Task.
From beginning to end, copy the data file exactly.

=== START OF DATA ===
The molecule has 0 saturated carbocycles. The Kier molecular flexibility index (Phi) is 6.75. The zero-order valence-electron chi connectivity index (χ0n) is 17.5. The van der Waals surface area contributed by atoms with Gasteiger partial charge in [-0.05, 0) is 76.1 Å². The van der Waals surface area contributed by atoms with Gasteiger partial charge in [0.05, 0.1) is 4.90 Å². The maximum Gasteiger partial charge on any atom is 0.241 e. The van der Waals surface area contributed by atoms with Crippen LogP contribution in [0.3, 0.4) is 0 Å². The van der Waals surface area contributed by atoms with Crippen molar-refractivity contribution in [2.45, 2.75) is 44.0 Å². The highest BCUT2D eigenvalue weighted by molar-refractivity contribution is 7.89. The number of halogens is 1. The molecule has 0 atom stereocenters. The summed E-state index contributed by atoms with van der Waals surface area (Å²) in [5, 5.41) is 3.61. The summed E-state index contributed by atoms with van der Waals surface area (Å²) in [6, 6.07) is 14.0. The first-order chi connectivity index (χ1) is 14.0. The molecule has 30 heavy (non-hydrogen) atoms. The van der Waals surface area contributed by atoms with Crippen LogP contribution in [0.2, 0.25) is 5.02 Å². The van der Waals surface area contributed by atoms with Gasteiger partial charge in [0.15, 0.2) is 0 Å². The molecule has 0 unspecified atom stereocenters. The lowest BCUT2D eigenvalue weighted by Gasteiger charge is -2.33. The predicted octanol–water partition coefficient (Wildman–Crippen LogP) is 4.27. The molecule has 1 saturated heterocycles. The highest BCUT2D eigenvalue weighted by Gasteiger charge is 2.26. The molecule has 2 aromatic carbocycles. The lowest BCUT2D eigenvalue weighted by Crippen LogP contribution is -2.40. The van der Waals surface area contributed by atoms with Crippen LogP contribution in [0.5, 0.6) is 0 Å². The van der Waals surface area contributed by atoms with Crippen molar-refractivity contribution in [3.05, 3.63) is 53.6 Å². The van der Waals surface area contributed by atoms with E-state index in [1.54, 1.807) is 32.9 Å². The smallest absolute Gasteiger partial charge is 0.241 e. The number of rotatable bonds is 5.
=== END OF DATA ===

The molecule has 0 saturated carbocycles. The Kier molecular flexibility index (Phi) is 6.75. The zero-order valence-electron chi connectivity index (χ0n) is 17.5. The van der Waals surface area contributed by atoms with Gasteiger partial charge in [-0.05, 0) is 76.1 Å². The van der Waals surface area contributed by atoms with Gasteiger partial charge in [0.05, 0.1) is 4.90 Å². The maximum Gasteiger partial charge on any atom is 0.241 e. The van der Waals surface area contributed by atoms with Crippen LogP contribution in [0.3, 0.4) is 0 Å². The van der Waals surface area contributed by atoms with Crippen molar-refractivity contribution in [2.45, 2.75) is 44.0 Å². The highest BCUT2D eigenvalue weighted by molar-refractivity contribution is 7.89. The number of halogens is 1. The molecule has 0 atom stereocenters. The summed E-state index contributed by atoms with van der Waals surface area (Å²) in [5, 5.41) is 3.61. The summed E-state index contributed by atoms with van der Waals surface area (Å²) in [6, 6.07) is 14.0. The first-order chi connectivity index (χ1) is 14.0. The molecule has 30 heavy (non-hydrogen) atoms. The van der Waals surface area contributed by atoms with Crippen LogP contribution in [0.2, 0.25) is 5.02 Å². The van der Waals surface area contributed by atoms with Gasteiger partial charge in [0.15, 0.2) is 0 Å². The molecule has 0 unspecified atom stereocenters. The lowest BCUT2D eigenvalue weighted by Gasteiger charge is -2.33. The predicted octanol–water partition coefficient (Wildman–Crippen LogP) is 4.27. The molecule has 1 saturated heterocycles. The highest BCUT2D eigenvalue weighted by Gasteiger charge is 2.26. The molecule has 2 aromatic carbocycles. The lowest BCUT2D eigenvalue weighted by Crippen LogP contribution is -2.40. The van der Waals surface area contributed by atoms with Crippen LogP contribution in [0.5, 0.6) is 0 Å². The van der Waals surface area contributed by atoms with Crippen molar-refractivity contribution in [3.05, 3.63) is 53.6 Å². The van der Waals surface area contributed by atoms with E-state index in [1.54, 1.807) is 32.9 Å². The smallest absolute Gasteiger partial charge is 0.241 e. The number of rotatable bonds is 5.